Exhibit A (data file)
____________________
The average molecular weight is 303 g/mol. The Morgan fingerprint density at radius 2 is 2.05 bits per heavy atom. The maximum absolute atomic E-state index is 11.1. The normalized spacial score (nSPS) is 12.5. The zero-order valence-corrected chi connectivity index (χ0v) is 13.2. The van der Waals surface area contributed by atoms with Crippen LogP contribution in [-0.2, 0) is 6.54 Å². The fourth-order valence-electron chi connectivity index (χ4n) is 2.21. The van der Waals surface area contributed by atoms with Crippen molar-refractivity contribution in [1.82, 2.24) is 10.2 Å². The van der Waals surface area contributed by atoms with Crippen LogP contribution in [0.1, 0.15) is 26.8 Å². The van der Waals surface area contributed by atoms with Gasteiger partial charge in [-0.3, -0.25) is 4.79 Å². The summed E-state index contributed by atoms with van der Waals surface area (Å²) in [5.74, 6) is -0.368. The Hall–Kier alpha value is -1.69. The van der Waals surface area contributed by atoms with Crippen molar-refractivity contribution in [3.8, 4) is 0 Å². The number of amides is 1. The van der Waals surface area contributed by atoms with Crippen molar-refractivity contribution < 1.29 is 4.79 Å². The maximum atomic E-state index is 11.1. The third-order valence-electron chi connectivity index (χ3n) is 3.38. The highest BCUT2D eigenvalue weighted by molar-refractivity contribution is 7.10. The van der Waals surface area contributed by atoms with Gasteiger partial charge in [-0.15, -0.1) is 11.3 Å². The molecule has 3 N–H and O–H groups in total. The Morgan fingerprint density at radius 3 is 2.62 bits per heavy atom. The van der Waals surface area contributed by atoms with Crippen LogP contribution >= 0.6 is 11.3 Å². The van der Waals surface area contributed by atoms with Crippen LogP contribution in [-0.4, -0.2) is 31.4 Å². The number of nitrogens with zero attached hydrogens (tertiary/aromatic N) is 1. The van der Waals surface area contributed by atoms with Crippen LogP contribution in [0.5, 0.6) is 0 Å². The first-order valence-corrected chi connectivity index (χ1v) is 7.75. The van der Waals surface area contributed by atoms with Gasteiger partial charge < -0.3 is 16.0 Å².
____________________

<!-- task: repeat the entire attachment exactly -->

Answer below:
The average molecular weight is 303 g/mol. The Morgan fingerprint density at radius 2 is 2.05 bits per heavy atom. The maximum absolute atomic E-state index is 11.1. The normalized spacial score (nSPS) is 12.5. The zero-order valence-corrected chi connectivity index (χ0v) is 13.2. The van der Waals surface area contributed by atoms with Crippen LogP contribution in [-0.2, 0) is 6.54 Å². The fourth-order valence-electron chi connectivity index (χ4n) is 2.21. The van der Waals surface area contributed by atoms with Crippen molar-refractivity contribution in [1.82, 2.24) is 10.2 Å². The van der Waals surface area contributed by atoms with Crippen LogP contribution in [0.1, 0.15) is 26.8 Å². The van der Waals surface area contributed by atoms with Gasteiger partial charge in [-0.3, -0.25) is 4.79 Å². The summed E-state index contributed by atoms with van der Waals surface area (Å²) in [5.74, 6) is -0.368. The Hall–Kier alpha value is -1.69. The van der Waals surface area contributed by atoms with Crippen molar-refractivity contribution in [3.8, 4) is 0 Å². The number of amides is 1. The van der Waals surface area contributed by atoms with Crippen molar-refractivity contribution < 1.29 is 4.79 Å². The maximum atomic E-state index is 11.1. The third-order valence-electron chi connectivity index (χ3n) is 3.38. The highest BCUT2D eigenvalue weighted by molar-refractivity contribution is 7.10. The van der Waals surface area contributed by atoms with Gasteiger partial charge in [-0.15, -0.1) is 11.3 Å². The molecule has 3 N–H and O–H groups in total. The Morgan fingerprint density at radius 3 is 2.62 bits per heavy atom. The van der Waals surface area contributed by atoms with Crippen LogP contribution >= 0.6 is 11.3 Å². The van der Waals surface area contributed by atoms with Crippen LogP contribution in [-0.4, -0.2) is 31.4 Å². The number of nitrogens with zero attached hydrogens (tertiary/aromatic N) is 1. The van der Waals surface area contributed by atoms with Crippen LogP contribution in [0.5, 0.6) is 0 Å². The first-order valence-corrected chi connectivity index (χ1v) is 7.75. The van der Waals surface area contributed by atoms with Gasteiger partial charge < -0.3 is 16.0 Å².